Issue 3 progress report sharing the science contact us
Canadian Language & Literacy Research Network
clarity. The result of applying science to children's language and literacy development  

turning research into tools you can use

family history: the oldest potential remedy?

The philosophical foundation of the Canadian Language and Literacy Research Network is based on sharing the science. To achieve that goal, The Network created a central, Internet platform to promote ease of access and collaboration. This language and literacy platform,, is the first of its kind in Canada.

As Manager of Technical Services for The Network, Aaron Finkenzeller summarizes this technology-based catalyst for sharing good science and building software products based on the research conducted in and around The Network.

"We work with people directly in the field as a core facility," says Finkenzeller. "We're streamlining the effort required to get data and results delivered to people who can use it. That's our job – to promote knowledge exchange, to turn research discoveries into something a broader audience can access and apply."

A good example of the extensive effort to date is the update to the Speech Assessment and Interactive Learning System (SAILS). Finkenzeller's team re-wrote existing software to facilitate practice change among speech language pathologists.

"We began by taking a recognized industry product called SAILS. We just applied new technology to make it easier for therapists in the field to use," says Finkenzeller. "It's an enhancement as opposed to a replacement. Practitioners are using our software to make how they work with children more productive."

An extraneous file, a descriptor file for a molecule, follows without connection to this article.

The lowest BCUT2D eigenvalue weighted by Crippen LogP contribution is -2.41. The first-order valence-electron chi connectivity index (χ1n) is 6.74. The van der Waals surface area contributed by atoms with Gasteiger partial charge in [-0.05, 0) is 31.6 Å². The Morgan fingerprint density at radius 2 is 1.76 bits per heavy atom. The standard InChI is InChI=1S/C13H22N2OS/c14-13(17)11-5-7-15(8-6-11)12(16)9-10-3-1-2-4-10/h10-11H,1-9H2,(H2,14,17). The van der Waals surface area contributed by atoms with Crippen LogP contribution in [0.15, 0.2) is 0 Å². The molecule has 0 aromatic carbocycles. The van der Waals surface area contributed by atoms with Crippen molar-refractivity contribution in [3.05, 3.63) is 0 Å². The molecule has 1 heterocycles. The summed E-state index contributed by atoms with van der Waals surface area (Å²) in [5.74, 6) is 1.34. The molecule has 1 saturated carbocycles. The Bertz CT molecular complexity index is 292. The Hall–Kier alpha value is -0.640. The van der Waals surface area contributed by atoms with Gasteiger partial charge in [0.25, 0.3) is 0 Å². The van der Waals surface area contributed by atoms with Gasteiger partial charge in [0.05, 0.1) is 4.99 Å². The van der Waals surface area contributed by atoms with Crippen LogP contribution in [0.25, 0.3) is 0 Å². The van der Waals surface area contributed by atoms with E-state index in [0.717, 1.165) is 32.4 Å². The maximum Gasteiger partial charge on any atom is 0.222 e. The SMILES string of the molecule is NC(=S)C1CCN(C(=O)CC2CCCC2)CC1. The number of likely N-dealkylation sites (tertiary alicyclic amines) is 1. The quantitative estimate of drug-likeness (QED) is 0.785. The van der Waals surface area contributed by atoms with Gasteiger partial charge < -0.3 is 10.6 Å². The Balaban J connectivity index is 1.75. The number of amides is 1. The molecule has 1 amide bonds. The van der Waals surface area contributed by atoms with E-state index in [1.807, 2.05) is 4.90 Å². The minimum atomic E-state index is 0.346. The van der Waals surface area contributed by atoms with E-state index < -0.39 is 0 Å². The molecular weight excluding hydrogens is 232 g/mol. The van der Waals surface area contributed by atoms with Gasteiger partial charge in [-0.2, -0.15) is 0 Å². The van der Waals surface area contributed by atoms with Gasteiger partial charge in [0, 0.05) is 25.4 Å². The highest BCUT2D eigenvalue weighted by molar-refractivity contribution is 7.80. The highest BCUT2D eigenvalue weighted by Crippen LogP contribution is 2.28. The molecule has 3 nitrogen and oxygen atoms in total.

Other knowledge exchange and technology application projects include: Web site support for effective intervention for hearing loss in early infancy; working toward a future software product for early identification of reading difficulties using a teacher and classroom-based model; collecting data and developing software within technically-assisted therapy situations; and numerous core facilities in support of primary research themes and activities. An additional eight separate products, originating from three research projects, have also been produced.

Equally important, The Network technology group has partnered with Hewlett Packard Canada, Telus National Systems, FoxNet Solutions and Compudata Systems Inc. Finkenzeller says that partnering with these groups is important on a number of levels. "These organizations are not traditional partners with language and literacy groups so our working with them initiates involvement from a non-aligned industry sector," explains Finkenzeller. "Furthermore, these partners have been able and willing to provide resources and services that we leverage against language and literacy problems, thus we have a value-added proposition."

Using technology to leverage knowledge access and exchange is a critical link in the Canadian language and literacy landscape according to Finkenzeller. "Information technology is a real weakness in social sciences and in this field. We're filling that gap by transferring research findings into tools based on technological solutions. We're even exposing computer science studies students to the possibilities of new social sciences applications – engaging other disciplines in the pursuit of language and literacy solutions fills a very important need for the future."